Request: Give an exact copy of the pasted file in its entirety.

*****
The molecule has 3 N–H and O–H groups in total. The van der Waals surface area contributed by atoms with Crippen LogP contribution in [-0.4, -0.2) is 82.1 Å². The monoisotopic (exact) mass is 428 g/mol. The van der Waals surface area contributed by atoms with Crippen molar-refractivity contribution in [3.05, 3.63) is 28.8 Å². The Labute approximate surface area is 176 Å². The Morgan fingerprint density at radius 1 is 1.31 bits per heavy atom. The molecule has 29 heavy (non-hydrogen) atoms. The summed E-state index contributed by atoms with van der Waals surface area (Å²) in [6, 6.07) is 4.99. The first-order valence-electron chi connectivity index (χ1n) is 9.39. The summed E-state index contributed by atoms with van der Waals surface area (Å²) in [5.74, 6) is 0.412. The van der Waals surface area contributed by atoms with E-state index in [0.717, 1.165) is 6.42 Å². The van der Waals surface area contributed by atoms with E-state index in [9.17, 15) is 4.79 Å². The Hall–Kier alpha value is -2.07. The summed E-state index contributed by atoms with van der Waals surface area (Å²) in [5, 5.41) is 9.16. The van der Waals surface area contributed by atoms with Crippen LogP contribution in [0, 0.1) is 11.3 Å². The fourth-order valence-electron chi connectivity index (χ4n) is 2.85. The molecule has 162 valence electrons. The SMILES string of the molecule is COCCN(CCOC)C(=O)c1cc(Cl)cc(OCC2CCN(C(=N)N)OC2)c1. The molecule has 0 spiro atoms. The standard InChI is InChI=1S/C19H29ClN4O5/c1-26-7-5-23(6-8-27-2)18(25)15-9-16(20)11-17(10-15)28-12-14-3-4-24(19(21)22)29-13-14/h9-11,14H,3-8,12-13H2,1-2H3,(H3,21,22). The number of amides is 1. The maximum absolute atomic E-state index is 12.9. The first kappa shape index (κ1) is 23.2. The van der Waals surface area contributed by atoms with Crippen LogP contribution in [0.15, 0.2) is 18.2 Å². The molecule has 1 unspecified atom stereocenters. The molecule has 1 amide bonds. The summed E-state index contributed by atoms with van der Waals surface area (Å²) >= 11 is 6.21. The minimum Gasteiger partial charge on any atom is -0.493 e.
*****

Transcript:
The molecule has 3 N–H and O–H groups in total. The van der Waals surface area contributed by atoms with Crippen LogP contribution in [-0.4, -0.2) is 82.1 Å². The monoisotopic (exact) mass is 428 g/mol. The van der Waals surface area contributed by atoms with Crippen molar-refractivity contribution in [3.05, 3.63) is 28.8 Å². The Labute approximate surface area is 176 Å². The Morgan fingerprint density at radius 1 is 1.31 bits per heavy atom. The molecule has 29 heavy (non-hydrogen) atoms. The summed E-state index contributed by atoms with van der Waals surface area (Å²) in [6, 6.07) is 4.99. The first-order valence-electron chi connectivity index (χ1n) is 9.39. The summed E-state index contributed by atoms with van der Waals surface area (Å²) in [5.74, 6) is 0.412. The van der Waals surface area contributed by atoms with E-state index in [0.717, 1.165) is 6.42 Å². The van der Waals surface area contributed by atoms with E-state index in [9.17, 15) is 4.79 Å². The Hall–Kier alpha value is -2.07. The summed E-state index contributed by atoms with van der Waals surface area (Å²) in [5, 5.41) is 9.16. The van der Waals surface area contributed by atoms with Crippen LogP contribution in [0, 0.1) is 11.3 Å². The fourth-order valence-electron chi connectivity index (χ4n) is 2.85. The molecule has 162 valence electrons. The SMILES string of the molecule is COCCN(CCOC)C(=O)c1cc(Cl)cc(OCC2CCN(C(=N)N)OC2)c1. The molecule has 0 spiro atoms. The standard InChI is InChI=1S/C19H29ClN4O5/c1-26-7-5-23(6-8-27-2)18(25)15-9-16(20)11-17(10-15)28-12-14-3-4-24(19(21)22)29-13-14/h9-11,14H,3-8,12-13H2,1-2H3,(H3,21,22). The number of amides is 1. The maximum absolute atomic E-state index is 12.9. The first kappa shape index (κ1) is 23.2. The van der Waals surface area contributed by atoms with Crippen LogP contribution in [0.15, 0.2) is 18.2 Å². The molecule has 1 unspecified atom stereocenters. The molecule has 1 amide bonds. The summed E-state index contributed by atoms with van der Waals surface area (Å²) >= 11 is 6.21. The minimum Gasteiger partial charge on any atom is -0.493 e.